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Copy Boy: An Interview with Shelley Blanton-Stroud

June 6, 2020

Shelley Blanton-Stroud – Author of Copy Boy

Copy Boy is the debut novel by Shelley Blanton-Stroud, an author and academic based in Sacramento.

It’s the height of the Great Depression. Seventeen- year-old Jane is caught between an abusive father and manipulative mother. Then one day her father’s physical abuse gets too much for her. Jane snaps, attacking her father with a crowbar and leaving him for dead in an irrigation ditch. She flees to San Francisco where, turned down for job after job, she calculates that men have more economic opportunities than women. Jane disguises herself as a man to be hired as a Copy Boy for a local newspaper – The Prospect. All goes well for a while. But every time a person reinvents themselves, the past is not far behind. Jane’s new identity could unravel when she spots a photograph of her father in the paper with his arm around a girl who was later viciously attacked with a crowbar and left in a coma.

Is her father still alive? Was the assault on the girl a message and will Jane be next? It’s an intriguing premise, skilfully executed, in a narrative which merges suspense with some finely realised noir period detail. I had the pleasure of interviewing Shelley Blanton-Stroud about Copy Boy:

Interviewer: Your portrayal of the Dust Bowl Depression era is brimming with rich and realistic detail. How did your family history inform your writing on this subject?

Blanton-Stroud: Thank you for that. It means a lot to me.

My novel had its origin in the family stories I heard growing up. My father, Kelly Blanton, is one of ten redheaded siblings, eight boys and two girls. They migrated to California from Texas. They lived in Federal work camps, Hoovervilles, like those described in Copy Boy and Grapes of Wrath. The children of his family (and really most of the children he knew) worked alongside their parents, before and after school, picking cotton. As he has often pointed out, it’s hard to do your homework at night after picking if you don’t have electricity, something that inspired him on behalf of his students when he later became superintendent of schools in Kern County. His family stories provoked me to research the larger phenomenon of the Okie migration and the experience of settling, unwelcome, in California towns unready for so many poor people in need of work.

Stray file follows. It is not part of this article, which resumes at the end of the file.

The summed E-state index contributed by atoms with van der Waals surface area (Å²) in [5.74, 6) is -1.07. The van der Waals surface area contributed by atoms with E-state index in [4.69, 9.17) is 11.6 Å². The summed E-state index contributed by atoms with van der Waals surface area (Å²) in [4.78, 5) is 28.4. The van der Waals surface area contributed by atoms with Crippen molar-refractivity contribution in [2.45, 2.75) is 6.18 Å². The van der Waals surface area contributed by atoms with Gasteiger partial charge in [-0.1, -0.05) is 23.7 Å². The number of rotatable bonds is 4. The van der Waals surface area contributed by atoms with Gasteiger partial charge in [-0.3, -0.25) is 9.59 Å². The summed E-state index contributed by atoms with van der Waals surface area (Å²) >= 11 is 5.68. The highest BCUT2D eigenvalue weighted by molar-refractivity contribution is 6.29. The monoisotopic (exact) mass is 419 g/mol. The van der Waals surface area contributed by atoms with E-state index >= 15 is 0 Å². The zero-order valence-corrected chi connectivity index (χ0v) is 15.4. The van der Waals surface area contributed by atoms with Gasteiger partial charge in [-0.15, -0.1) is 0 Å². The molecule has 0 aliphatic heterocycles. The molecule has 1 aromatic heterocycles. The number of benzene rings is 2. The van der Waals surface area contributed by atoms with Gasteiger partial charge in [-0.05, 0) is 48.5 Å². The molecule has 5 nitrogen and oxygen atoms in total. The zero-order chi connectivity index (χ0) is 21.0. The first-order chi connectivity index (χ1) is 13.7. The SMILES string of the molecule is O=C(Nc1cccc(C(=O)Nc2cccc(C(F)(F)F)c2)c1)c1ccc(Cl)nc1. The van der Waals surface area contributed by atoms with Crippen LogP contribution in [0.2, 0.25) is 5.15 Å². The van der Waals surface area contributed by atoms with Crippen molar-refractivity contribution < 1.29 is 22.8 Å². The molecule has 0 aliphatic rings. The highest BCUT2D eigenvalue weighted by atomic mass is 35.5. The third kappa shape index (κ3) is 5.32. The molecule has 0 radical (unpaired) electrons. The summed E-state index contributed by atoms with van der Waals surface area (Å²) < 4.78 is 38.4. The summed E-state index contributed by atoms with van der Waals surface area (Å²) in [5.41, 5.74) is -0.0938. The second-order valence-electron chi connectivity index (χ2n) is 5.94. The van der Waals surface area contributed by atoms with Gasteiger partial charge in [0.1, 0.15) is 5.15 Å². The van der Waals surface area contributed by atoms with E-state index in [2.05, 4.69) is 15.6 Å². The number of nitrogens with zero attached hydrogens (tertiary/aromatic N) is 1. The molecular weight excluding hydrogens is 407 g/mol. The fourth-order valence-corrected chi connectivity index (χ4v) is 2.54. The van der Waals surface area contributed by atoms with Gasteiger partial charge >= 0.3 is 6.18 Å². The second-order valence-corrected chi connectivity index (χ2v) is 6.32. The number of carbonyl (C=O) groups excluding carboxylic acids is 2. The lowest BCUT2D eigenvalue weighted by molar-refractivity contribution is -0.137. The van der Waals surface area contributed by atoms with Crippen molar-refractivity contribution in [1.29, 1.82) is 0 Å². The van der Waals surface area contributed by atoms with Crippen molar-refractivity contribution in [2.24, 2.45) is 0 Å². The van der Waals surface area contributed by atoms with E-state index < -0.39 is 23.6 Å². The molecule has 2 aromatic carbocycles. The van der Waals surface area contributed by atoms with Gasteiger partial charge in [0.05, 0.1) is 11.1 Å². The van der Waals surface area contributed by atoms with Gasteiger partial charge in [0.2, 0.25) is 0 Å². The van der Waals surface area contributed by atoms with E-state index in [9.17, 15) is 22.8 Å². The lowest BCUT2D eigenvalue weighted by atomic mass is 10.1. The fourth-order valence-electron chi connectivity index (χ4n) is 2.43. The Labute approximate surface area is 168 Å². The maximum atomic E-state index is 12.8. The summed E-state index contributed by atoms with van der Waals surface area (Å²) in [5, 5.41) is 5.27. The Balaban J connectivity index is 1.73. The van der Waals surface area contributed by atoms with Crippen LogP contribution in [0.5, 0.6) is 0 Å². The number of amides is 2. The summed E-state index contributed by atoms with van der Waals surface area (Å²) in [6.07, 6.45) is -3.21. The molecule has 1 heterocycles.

My mother, Yvonne Blanton, is the only child of a farmer and his (also farmer) wife. Though my mother is an only child, and did not have to work in the fields, she was a victim of polio, a horrid disease of that era, which put her in the hospital with no visitors for almost a year as a toddler, also altering her ability to walk. She continues to experience great nerve pain as a result, even now, in her eighties. Yet my mother has always been beautiful, artistic, special. Her experience is at the root of research I did into Dorothea Lange, the WPA documentary photographer who also suffered from polio. Her life provides so much source material for my character Grete.

Interviewer: We are possibly entering, due to the pandemic, another Depression era. Why do you think noir is still relevant nearly a century after your novel is set?

Blanton-Stroud: Protagonists in a Noir story often squirm under the thumb of morally unfit authorities. They are alienated, often a victim of class confrontation. And even when they work to answer the plot’s central question, they generally find that the real question at its core is impossible to answer. There just is no right answer. Noir auteur Megan Abbott adds to this—“In eras tinged with chaos…noir thrives.”